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Lactic acid and running: myths, legends and reality

Lactic acid and running

Lactic acid and running

This article; Lactic acid and running: myths, legends and reality by Doctor Andrew Bosch

Most runners still believe that lactic acid is released during hard or unaccustomed exercise and that this is what limits running performance, as well as being the cause of stiffness. Neither is correct. But not even is the terminology of “lactic acid”.

Lactic acid does not exist as an acid in the body: it exists in another form called “lactate”, and it is this that is actually measured in the blood when “lactic acid” concentration is determined, as is done from time to time. This distinction is important not only for the sake of correctness, but more importantly, because lactate and lactic acid would have different physiological effects.

The greatest myth is that lactic acid is the cause of the stiffness felt after an event such as a marathon. Stiffness is due mostly to damage to the muscle, and not an accumulation of lactic acid or lactic acid crystals in the muscle.

Another misconception is that lactate is responsible for acidifying the blood, thereby causing fatigue.

To the contrary, lactate is actually an important fuel that is used by the muscles during prolonged exercise. Lactate released from the muscle is converted in the liver to glucose, which is then used as an energy source. So rather than cause fatigue, it actually helps to delay a possible lowering of blood glucose concentration, a condition called hypoglycemia, and which will cause a runner to feel weak and fatigued if it occurs.

A more recent addition to the muddled thinking is that of the anaerobic threshold. Pictures are seen of athletes having a blood sample taken with an accompanying caption indicating that the workout is being monitored by measuring “lactic acid”. The supposed rationale is that as running speed is increased, a point is reached at which there is insufficient oxygen available to the muscle and energy sources that do not require oxygen contribute to the energy that is needed. This results in a disproportionate increase in the blood lactate concentration, a point identified as the anaerobic threshold. This is also known as the lactate threshold or lactate ‘turnpoint’. There are two problems with this.

Firstly, the muscle never becomes anaerobic: there are other reasons for the supposed disproportionate increase that is measured in blood lactate concentration. Secondly, the so-called disproportionate increase causing a ‘turnpoint’ is not correct, in that the increase is actually smooth and incremental. This led to another way of using blood lactate concentration to monitor running performance.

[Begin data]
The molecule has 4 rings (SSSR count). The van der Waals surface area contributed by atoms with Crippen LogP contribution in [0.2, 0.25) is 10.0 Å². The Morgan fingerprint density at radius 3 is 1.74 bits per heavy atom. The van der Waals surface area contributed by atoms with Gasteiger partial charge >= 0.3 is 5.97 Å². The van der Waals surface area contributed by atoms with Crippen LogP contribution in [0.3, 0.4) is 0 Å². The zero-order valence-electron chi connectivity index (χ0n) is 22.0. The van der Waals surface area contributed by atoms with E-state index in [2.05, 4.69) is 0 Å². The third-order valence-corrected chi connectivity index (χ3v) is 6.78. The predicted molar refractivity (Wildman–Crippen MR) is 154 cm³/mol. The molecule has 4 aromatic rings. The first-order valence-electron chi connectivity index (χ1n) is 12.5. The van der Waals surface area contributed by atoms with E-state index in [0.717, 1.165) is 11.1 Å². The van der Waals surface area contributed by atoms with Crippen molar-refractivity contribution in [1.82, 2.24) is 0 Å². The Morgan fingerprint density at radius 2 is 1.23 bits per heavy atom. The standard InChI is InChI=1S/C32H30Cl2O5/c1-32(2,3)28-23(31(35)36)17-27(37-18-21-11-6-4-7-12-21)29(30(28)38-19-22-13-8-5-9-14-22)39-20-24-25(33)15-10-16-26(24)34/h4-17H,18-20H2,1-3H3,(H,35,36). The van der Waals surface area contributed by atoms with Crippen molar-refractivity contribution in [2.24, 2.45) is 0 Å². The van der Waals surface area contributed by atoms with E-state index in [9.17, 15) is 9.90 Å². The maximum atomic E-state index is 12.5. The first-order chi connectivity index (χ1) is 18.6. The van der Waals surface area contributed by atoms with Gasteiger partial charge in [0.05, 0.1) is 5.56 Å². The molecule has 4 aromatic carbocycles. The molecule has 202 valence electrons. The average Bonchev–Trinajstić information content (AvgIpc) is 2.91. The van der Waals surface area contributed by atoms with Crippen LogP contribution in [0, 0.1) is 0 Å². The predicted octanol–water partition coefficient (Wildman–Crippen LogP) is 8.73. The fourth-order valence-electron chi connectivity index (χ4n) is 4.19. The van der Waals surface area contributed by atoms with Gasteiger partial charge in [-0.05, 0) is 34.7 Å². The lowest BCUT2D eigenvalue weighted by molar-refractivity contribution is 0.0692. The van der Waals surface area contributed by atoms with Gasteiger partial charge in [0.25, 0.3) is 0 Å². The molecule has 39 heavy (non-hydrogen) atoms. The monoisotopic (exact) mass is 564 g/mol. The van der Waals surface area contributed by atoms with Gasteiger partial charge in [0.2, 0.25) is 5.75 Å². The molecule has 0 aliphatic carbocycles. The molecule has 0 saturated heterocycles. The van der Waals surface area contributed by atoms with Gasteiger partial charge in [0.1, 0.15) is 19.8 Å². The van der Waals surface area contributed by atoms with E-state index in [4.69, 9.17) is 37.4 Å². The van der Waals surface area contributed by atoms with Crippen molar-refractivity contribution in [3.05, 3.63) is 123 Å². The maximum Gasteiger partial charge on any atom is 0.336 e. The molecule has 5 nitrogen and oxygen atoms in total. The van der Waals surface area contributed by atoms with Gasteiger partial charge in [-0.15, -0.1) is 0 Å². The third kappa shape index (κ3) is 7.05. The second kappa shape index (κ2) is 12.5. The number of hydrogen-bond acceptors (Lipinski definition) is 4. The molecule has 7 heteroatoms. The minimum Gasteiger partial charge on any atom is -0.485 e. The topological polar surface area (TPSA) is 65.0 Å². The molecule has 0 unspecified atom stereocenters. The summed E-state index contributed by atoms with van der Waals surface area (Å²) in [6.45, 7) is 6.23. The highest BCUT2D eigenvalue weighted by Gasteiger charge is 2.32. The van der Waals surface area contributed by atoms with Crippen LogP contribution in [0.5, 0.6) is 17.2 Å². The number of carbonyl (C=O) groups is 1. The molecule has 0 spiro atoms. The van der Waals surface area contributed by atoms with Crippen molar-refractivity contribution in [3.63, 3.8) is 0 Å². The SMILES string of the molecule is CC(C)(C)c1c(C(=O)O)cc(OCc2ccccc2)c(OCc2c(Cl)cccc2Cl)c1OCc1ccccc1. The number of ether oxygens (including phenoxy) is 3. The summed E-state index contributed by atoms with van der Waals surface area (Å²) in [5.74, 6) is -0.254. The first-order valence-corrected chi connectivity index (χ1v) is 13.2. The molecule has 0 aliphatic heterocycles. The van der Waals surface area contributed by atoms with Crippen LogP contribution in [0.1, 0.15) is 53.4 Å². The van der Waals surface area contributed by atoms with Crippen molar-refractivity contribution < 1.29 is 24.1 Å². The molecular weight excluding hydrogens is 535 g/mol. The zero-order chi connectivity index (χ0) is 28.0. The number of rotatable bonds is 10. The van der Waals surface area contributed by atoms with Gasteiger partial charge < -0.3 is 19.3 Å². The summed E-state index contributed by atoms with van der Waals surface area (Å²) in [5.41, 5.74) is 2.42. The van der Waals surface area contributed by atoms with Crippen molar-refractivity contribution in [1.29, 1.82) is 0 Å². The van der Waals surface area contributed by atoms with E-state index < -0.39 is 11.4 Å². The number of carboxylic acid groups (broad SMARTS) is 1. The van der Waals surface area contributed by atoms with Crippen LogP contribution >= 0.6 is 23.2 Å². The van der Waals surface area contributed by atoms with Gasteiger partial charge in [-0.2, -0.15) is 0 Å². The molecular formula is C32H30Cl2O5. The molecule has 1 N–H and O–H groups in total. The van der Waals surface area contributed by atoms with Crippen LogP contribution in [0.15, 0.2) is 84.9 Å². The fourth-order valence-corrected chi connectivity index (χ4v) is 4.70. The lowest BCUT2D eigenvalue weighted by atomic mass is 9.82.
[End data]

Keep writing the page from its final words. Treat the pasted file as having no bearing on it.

If blood lactate concentration is measured at different, increasing running speeds, it is possible to eventually draw a curve depicting the continued increase in concentration as the running speed gets faster. The position of this curve changes as fitness level changes. Particularly, the fitter a runner gets, the more the curve shifts to the right, meaning that at any given lactate concentration the running speed is higher than before. Often, the running speed at a lactate concentration of 4 mmol/l is used as a standard for comparison. This can also be used as a guide for training speed i.e. a runner could do some runs each week at the speed corresponding to the 4 mmol/l lactate concentration, some runs above this speed, and recovery runs at a slower speed.

Of course, as fitness changes and the curve shifts, these speeds will change, and so a new curve will have to be determined.

This is all very well, but the problem is to know how much running should be done below, at, and above the 4 mmol/l concentration. Remember, 4 mmol/l is a fairly arbitrarily chosen amount. Thus the real value in determining a “lactate curve” is to monitor how it shifts with training. The desirable shift is one in which a faster running speed is achieved at a given lactate concentration than before. This regular testing can be done in the laboratory with the athlete running on a treadmill or on a track in which running speed can be carefully controlled, such as by means of pace lights. Both types of testing are done at the Sports Science Institute, usually for research purposes.

While useful information can be gained from regular testing to determine a runners’ lactate curve, it is important to keep in mind what is fact and what is fiction.

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